Superclean: Light and quantum dots turn plants into hydrogen
Hydrogen is often touted as a clean fuel source, as its use in cars only produces water vapor as a byproduct. The truth is though, that producing hydrogen in the first place can often be a process that relies on natural gas or other polluting chemicals that can damage the environment. Finding a way to produce hydrogen simply and cleanly would go a long way toward eventual use of the gas as a fuel source. And that's exactly what researchers at the University of Cambridge (UC) have done, adding to a host of other green possibilities that have been proposed for creating the gas.
In the new Cambridge method, as with several other methods, the researchers used biomass as a starting point. In particular, they focused on lignocellulose, the support structure found in plants.
"Lignocellulose is nature's equivalent to armoured concrete," said Moritz Kuehnel, from UC's department of chemistry and joint lead author on a new paper about the study. "It consists of strong, highly crystalline cellulose fibres, that are interwoven with lignin and hemicellulose which act as a glue. This rigid structure has evolved to give plants and trees mechanical stability and protect them from degradation, and makes chemical utilisation of lignocellulose so challenging."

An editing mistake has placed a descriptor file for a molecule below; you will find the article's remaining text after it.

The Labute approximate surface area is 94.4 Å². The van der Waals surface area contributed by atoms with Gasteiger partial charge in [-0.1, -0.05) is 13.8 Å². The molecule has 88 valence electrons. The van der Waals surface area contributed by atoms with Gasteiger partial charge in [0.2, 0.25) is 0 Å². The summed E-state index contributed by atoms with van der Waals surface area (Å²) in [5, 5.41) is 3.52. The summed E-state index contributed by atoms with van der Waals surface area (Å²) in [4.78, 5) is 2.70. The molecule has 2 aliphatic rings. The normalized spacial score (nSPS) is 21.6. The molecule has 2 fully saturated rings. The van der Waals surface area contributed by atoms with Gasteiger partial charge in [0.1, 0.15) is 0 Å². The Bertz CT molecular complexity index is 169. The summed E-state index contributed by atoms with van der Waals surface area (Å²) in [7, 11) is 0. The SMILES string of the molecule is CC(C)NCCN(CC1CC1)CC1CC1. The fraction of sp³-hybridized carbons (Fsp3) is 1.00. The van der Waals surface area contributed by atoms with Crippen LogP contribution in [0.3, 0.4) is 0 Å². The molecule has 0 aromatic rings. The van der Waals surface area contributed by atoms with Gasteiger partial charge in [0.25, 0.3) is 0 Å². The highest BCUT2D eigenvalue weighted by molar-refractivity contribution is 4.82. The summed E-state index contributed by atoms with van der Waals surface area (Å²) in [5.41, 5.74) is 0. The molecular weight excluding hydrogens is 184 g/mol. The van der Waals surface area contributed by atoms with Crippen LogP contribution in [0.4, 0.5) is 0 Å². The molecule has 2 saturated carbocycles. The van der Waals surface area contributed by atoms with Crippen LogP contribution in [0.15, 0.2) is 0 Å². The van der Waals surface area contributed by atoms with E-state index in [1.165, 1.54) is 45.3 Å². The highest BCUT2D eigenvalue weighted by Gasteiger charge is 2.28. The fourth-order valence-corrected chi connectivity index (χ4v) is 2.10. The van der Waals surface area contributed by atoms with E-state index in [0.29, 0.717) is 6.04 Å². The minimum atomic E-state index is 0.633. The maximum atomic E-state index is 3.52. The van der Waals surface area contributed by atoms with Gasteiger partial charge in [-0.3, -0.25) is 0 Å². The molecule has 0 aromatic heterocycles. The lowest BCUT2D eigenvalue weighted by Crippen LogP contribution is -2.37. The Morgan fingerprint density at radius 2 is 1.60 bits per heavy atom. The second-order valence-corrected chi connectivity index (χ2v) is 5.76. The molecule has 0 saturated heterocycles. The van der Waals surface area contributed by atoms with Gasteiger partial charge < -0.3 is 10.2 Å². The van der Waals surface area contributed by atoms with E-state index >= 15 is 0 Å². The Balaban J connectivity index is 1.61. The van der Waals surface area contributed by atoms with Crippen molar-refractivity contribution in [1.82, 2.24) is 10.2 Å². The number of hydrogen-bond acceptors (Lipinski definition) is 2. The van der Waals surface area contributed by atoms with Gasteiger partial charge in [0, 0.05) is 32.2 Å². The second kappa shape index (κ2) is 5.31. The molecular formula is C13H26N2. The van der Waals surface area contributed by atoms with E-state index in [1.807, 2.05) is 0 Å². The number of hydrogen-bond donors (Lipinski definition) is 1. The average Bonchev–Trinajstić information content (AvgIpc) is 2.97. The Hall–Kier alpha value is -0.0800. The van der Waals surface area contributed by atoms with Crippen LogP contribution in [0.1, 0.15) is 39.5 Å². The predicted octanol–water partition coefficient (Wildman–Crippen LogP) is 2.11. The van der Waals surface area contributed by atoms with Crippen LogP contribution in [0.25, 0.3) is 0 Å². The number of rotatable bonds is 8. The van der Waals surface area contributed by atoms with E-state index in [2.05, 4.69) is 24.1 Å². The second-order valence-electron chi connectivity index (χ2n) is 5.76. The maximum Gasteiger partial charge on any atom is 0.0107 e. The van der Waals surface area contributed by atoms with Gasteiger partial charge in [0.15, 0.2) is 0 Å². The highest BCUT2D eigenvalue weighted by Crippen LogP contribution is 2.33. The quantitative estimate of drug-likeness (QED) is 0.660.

While lignocellulose can be converted into hydrogen, the researchers say that up to this point, the processes that do so rely on high heat, which means a good deal of energy needs to go into the task. Their new method relies simply on light along with a collection of nanoparticles.
The particles are actually very small semiconductors called cadmium sulfide quantum dots. First, they are suspended in alkaline water. Then, the biomass is added, the solution is beamed with light that mimics sunlight, and the dots go to work using the light to fuel a process in which they convert the biomass into hydrogen. The gas then rises out of the solution where it can be collected.
In the study, a variety of unprocessed biomass was successfully used including paper, leaves and pieces of wood.
"Our sunlight-powered technology is exciting as it enables the production of clean hydrogen from unprocessed biomass under ambient conditions," said Erwin Reisner, the head of UC's Christian Doppler Laboratory for Sustainable SynGas Chemistry where the research was carried out. "We see it as a new and viable alternative to high-temperature gasification and other renewable means of hydrogen production. Future development can be envisioned at any scale, from small scale devices for off-grid applications to industrial-scale plants, and we are currently exploring a range of potential commercial options."
The work of the researchers, which has been published in the journal Nature Energy, can now be added to other less energy intensive ways of producing hydrogen including another sunlight-based process that uses grass to produce the gas; an enzyme-based process that breaks down parts of the corn plant to release hydrogen; and a solar-powered way to split the water molecule into its constituent parts thanks to the use of hematite.
Source: University of Cambridge